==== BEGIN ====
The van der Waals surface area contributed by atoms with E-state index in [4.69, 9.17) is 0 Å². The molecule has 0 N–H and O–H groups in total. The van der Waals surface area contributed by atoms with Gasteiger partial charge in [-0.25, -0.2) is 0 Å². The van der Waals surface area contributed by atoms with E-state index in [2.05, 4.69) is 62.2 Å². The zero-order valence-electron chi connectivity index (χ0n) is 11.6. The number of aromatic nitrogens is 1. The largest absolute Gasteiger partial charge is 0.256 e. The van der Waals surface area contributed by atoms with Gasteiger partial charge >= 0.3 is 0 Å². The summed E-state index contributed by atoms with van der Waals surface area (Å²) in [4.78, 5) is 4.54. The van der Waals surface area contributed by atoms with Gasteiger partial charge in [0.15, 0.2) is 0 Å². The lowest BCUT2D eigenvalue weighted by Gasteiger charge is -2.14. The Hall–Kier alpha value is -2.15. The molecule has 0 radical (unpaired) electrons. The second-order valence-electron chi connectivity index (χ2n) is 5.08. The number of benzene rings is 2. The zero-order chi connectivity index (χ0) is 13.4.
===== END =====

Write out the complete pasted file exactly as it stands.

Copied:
The van der Waals surface area contributed by atoms with E-state index in [4.69, 9.17) is 0 Å². The molecule has 0 N–H and O–H groups in total. The van der Waals surface area contributed by atoms with Gasteiger partial charge in [-0.25, -0.2) is 0 Å². The van der Waals surface area contributed by atoms with E-state index in [2.05, 4.69) is 62.2 Å². The zero-order valence-electron chi connectivity index (χ0n) is 11.6. The number of aromatic nitrogens is 1. The largest absolute Gasteiger partial charge is 0.256 e. The van der Waals surface area contributed by atoms with Gasteiger partial charge >= 0.3 is 0 Å². The summed E-state index contributed by atoms with van der Waals surface area (Å²) in [4.78, 5) is 4.54. The van der Waals surface area contributed by atoms with Gasteiger partial charge in [0.15, 0.2) is 0 Å². The lowest BCUT2D eigenvalue weighted by Gasteiger charge is -2.14. The Hall–Kier alpha value is -2.15. The molecule has 0 radical (unpaired) electrons. The second-order valence-electron chi connectivity index (χ2n) is 5.08. The number of benzene rings is 2. The zero-order chi connectivity index (χ0) is 13.4.